• At this time the head is more than half of the embryo’s mass.
    • Brain develops in five areas.
    • Tissue formation forms that will develop into vertebra and bones.
  • 9. Embryonic Stage
    • Week 6-8
    • Myogenesis and neurogenesis have developed to such a point the embryo is capable of motion.
    • The eyes begin to form.
    • Organogenesis and growth continue.
    • Hair has started to grow.
    • Facial features begin to develop.
    • Picture of embryo at 8 weeks
  • 10. Fetal Stage
    • Week 9-15
    • In week nine the fetus is about 30 mm in length and weighs 8 grams.
    • The head makes up half the size of the fetus.
    • Lung development.
    • The heart, hands, feet, brain and other organs are at the beginning of development and have minimal operation.
    • The fetus is not capable of feeling pain in the beginning of fetal stage.
    • Uncontrolled movement and twitches occur in muscles.
    • Brain and pathways begin to develop.
    • Week 16-25
    • Fetus continues to develop.
    • A women pregnant for the first time feels movement at about week 21, while a women who has given birth before feels movement in week 20.
    • By the end on the fifth month the fetus is about 20 cm.
  • 11. Fetal Stage
    • Week 26-42
    • The amount of body fat rapidly increases.
    • Lungs are not fully mature.
    • Brain connections from.
    • Bones are fully developed.
    • Fingernails reach end of fingertips.
    • Breast buds present.
    • Head hair becomes coarser and thicker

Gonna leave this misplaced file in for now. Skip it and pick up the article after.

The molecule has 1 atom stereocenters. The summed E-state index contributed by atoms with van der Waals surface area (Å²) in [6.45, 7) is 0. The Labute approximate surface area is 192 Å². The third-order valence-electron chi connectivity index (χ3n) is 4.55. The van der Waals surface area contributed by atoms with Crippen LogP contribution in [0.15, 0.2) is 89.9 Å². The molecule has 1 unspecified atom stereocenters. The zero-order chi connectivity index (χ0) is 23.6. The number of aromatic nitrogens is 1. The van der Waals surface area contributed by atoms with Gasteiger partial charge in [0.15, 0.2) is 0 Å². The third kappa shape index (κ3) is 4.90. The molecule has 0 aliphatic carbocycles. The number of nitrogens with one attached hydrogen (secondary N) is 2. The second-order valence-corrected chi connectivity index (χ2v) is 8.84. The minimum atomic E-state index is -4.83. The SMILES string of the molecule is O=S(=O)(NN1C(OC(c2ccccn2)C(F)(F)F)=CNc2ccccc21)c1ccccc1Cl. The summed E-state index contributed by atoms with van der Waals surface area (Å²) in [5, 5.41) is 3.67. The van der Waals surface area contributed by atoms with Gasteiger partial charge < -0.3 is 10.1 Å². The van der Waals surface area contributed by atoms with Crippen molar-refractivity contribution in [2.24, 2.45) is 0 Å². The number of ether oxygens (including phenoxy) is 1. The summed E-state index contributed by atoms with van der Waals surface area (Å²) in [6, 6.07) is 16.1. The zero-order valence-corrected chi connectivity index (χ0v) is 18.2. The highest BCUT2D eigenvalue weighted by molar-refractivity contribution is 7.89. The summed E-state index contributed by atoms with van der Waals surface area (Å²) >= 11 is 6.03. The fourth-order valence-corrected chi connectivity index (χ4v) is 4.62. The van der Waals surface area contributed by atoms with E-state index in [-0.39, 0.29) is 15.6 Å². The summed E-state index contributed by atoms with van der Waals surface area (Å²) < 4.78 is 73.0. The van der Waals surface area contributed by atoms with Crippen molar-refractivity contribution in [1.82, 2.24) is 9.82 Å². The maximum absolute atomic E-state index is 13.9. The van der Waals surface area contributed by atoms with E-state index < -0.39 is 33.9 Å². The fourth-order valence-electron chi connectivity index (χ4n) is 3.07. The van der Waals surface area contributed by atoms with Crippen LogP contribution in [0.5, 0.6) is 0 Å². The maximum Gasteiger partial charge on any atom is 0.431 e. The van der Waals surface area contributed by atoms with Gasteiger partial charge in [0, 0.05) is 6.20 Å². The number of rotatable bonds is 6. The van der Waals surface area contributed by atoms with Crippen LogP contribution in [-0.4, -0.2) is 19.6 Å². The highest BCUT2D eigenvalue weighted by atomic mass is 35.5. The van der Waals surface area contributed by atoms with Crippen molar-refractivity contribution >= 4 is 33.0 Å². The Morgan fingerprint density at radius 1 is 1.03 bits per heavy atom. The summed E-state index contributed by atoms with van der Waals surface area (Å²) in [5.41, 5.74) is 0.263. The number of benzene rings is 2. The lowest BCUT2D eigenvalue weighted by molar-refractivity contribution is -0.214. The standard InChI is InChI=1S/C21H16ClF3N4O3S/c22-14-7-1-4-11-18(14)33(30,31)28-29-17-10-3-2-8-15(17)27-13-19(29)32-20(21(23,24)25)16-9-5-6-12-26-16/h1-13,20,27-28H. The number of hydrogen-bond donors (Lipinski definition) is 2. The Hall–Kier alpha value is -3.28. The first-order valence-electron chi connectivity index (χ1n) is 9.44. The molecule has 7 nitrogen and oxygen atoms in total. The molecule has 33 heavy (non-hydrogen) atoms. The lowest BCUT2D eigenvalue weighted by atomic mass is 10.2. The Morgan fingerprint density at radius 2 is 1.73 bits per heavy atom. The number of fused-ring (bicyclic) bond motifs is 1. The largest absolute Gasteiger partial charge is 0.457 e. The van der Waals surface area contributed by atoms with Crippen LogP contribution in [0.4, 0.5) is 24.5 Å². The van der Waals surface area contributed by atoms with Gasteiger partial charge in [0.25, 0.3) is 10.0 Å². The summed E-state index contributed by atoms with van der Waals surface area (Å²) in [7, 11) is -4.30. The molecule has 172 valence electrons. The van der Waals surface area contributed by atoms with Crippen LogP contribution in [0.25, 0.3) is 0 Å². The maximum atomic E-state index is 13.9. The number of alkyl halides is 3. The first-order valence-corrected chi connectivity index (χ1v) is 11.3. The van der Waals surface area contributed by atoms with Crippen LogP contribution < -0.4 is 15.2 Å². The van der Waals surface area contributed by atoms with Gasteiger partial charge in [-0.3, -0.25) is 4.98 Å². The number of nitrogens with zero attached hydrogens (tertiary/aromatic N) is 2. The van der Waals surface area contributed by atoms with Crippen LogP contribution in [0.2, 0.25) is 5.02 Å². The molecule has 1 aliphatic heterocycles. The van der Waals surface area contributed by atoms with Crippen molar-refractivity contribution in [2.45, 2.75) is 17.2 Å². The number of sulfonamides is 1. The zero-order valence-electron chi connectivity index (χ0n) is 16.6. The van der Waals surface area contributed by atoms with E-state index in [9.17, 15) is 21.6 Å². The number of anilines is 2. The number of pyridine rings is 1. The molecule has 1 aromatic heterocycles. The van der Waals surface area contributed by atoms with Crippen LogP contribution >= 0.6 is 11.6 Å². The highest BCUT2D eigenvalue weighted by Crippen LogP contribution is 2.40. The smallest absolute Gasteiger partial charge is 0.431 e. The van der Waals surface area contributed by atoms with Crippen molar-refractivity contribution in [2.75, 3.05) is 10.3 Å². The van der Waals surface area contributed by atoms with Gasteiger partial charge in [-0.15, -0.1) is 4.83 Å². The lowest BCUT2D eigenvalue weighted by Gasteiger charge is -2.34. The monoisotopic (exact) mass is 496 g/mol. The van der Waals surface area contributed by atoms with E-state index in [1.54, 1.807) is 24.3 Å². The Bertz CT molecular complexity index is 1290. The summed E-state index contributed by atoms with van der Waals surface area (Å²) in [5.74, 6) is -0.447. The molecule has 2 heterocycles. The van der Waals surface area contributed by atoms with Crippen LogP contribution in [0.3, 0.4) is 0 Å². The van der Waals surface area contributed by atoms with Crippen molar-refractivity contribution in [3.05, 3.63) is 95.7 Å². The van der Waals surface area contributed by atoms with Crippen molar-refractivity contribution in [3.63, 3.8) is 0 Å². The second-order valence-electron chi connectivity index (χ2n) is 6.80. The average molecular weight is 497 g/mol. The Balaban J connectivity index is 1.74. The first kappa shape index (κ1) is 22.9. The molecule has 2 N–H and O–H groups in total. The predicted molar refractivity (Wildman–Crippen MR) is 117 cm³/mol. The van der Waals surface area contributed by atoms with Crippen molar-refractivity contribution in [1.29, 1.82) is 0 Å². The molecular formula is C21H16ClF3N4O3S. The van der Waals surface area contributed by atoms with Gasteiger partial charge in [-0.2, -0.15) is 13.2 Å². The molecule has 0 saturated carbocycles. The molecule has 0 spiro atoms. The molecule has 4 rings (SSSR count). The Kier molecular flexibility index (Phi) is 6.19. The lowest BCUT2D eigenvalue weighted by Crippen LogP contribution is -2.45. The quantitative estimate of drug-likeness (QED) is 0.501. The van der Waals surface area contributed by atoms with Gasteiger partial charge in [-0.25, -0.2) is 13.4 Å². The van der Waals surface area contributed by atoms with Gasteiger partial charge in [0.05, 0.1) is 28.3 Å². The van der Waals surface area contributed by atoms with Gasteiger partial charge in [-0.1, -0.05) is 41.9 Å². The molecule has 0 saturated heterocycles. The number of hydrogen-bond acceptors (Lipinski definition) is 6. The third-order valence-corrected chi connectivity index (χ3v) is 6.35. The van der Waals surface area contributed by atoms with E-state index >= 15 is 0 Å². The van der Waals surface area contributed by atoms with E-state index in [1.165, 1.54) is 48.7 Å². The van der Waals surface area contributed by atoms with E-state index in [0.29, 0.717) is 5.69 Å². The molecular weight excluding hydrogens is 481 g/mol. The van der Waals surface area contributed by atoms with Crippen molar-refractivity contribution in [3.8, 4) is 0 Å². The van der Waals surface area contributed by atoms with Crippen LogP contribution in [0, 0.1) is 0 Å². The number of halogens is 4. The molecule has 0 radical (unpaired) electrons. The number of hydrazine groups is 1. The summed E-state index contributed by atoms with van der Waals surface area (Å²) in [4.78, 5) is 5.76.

• The fetus is considered full term between 37 to 42 weeks.
    • Picture of fetus at 38 weeks
  • 12. Labor and Delivery
    • (3H.)The three stages of labor and delivery are the dilation stage, the expulsion stage and the placental stage.
  • 13. The First Stage of Labor (Dilation Stage)
    • It is the longest part of labor and can last up to 20 hours.
    • It begins when the cervix start to dilate and ends when it is completely dilated (10 cm).
    • The latent stage
    • When the cervix dilates 0-4 centimeters, contractions get stronger as time progresses.
    • Mild contractions begin at 15-20 minutes apart and last 60-90 seconds.
    • The active phase
    • Contractions get stronger, are about 3 minutes apart and last 45 sec.
    • Backache and bleeding in vagina.
    • If the amniotic membrane ruptures the contractions may get much stronger.
    • The transition phase
    • The cervix dilated from 8-10 centimeters its called the transition phase.
    • Contractions are 2-3 minutes apart and last 1 minute.
    • Pressure felt on rectum, stronger backache and heavier vaginal bleeding.
    • During this phase go to hospital.
  • 14. The Second Stage of Labor (Expulsion Stage)
    • Begins when cervix is fully dilated at 10 centimeters.
    • This stage continues until you baby passes through the birth canal, vagina, and is born.
    • It may last two hours or longer.
    • Contractions feel different they slow to 2-5 minutes apart and last 60 -90 sec.
    • A strong urge to push with contractions is felt.
    • Pain relive medication may be administered.
    • Generally the head of the baby appears first (crowning).
    • In some cases the buttocks come first (breech presentation).
  • 15. The Third Stage of Labor (Placental Stage)
    • Begins after the baby is born.
    • Ends when the placenta separates from the wall of the uterus and is passed through the vagina.
    • It last about 20 minutes.
    • Contractions are felt, but are less painful.
  • 16.
    • Shared Journey. 2010.
    • Wikipedia. 19 March 2010.
    • Wikipedia. 22 March 2020.
    • Web MD. 20 Dec. 2009.
    • Medical Terminology “A living Language”.
    Works Cited